3

Am I being hacked?

Firefox is displaying this warning to me:

enter image description here

This site does not supply identity information.

Connection with this site is not totally safe because it contains unencrypted elements (such as images).

Permissions: open popup windows: allow.

Clicking on "more info", on the "security" tab it says

enter image description here

  • Site: mail.google.com
  • Owner: This site does not supply ownership information
  • Homologated by: unspecified

Clicking "show certificate" says there is a certificate, issued by "Google Internet Authority G2" on 04-06-2014 and valid until 01-09-2014.

  • This might be the cause, but that's 10 years of personal info we're talking about here, so I'd like to be really, really, really sure. – That Brazilian Guy Jun 20 '14 at 14:54
  • Oh, and I'm running Firefox 30 on Ubuntu 12.04 – That Brazilian Guy Jun 20 '14 at 14:56
  • This is my home computer. I have to try it from another computer in another OS on another network and see if it changes. – That Brazilian Guy Jun 20 '14 at 15:07
2

Go here: https://grc.com/fingerprints.htm and put in mail.google.com

Then compare the fingerprint the server shows with the sha-1 fingerprint in your cert.

grc.com and my SSL cert both tell me 84:45:3A:42:E0:2D:3D:50:00:30:C1:2D:D3:2C:26:06:6F:78:AB:3D and a bunch of people in chat agree.

If yours matches, then it is mathematically impossible that someone is doing something nasty, unless they have a true quantum computer that can trivially factor large integers more efficiently than a digital computer (which, if true, would make Heartbleed look like an echo ha ha "virus"), or unless they actually used a vulnerability against Google's servers (fairly unlikely now that Heartbleed has blown over).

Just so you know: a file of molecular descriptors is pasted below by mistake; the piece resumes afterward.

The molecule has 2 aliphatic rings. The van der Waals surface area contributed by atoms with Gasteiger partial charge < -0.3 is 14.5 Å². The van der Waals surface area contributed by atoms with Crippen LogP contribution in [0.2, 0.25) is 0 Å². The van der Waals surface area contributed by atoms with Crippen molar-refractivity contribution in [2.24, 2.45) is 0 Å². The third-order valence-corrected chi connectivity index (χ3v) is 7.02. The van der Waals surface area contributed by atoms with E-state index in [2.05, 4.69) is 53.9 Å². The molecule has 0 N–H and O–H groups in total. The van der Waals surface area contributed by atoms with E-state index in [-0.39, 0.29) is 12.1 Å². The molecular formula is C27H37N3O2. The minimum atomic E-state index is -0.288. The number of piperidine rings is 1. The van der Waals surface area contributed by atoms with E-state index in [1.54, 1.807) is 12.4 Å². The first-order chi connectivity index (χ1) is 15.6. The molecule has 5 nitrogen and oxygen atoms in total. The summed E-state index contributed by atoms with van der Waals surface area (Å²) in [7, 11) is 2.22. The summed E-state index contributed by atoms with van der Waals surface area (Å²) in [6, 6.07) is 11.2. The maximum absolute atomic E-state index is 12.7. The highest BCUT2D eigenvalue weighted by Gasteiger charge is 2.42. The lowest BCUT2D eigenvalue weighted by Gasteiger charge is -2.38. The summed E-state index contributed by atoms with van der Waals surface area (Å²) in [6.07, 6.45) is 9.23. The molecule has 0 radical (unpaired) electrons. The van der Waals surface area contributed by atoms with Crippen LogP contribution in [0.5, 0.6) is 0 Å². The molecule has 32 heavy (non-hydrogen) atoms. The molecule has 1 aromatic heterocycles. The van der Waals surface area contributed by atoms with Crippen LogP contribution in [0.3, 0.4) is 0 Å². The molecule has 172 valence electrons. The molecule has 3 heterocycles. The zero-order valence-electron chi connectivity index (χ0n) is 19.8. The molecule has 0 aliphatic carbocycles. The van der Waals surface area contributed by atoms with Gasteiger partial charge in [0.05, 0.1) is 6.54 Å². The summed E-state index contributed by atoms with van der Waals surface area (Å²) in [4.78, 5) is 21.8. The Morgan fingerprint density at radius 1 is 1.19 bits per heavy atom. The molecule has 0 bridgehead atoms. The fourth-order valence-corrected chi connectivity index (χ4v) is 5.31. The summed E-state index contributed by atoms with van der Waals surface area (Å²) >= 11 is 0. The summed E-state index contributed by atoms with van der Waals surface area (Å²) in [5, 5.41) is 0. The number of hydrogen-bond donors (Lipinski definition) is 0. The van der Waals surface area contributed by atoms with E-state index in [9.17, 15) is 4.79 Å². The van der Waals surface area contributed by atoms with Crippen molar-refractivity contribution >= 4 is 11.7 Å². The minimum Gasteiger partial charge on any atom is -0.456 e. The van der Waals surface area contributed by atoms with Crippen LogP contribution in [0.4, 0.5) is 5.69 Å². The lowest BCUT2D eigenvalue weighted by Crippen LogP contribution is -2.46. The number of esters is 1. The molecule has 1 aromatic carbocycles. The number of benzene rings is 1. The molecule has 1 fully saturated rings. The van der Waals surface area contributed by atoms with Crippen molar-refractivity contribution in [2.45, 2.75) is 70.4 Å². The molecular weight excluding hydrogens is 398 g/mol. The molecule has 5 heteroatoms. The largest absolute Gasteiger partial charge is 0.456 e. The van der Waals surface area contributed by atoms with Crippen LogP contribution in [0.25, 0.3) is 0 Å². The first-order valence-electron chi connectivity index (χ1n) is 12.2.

You can trust the connection is end to end to Google based on the manual and independent verification of the fingerprints.

However, I believe Gmail has mixed passive content which is the reason why Firefox doesn't consider it to provide "identity information". A full explanation is on Stack Overflow.

2

What you're seeing is a "mixed content" warning: the connection to Gmail that's serving up the HTML of the web page is secure, but another connection involved (eg. a connection providing an image), possibly to a non-Gmail server, is not. This may or may not be an attack, and you can't tell simply by comparing certificate signatures.

0

allquixotic is correct. With Google, one of the most common offenders is the Google Talk plugin [for providing mixed content]. So basically, my gmail window(s) with chat have the warning; my gmail window(s) without chat do not, but odds are you aren't being hacked :)

Rob

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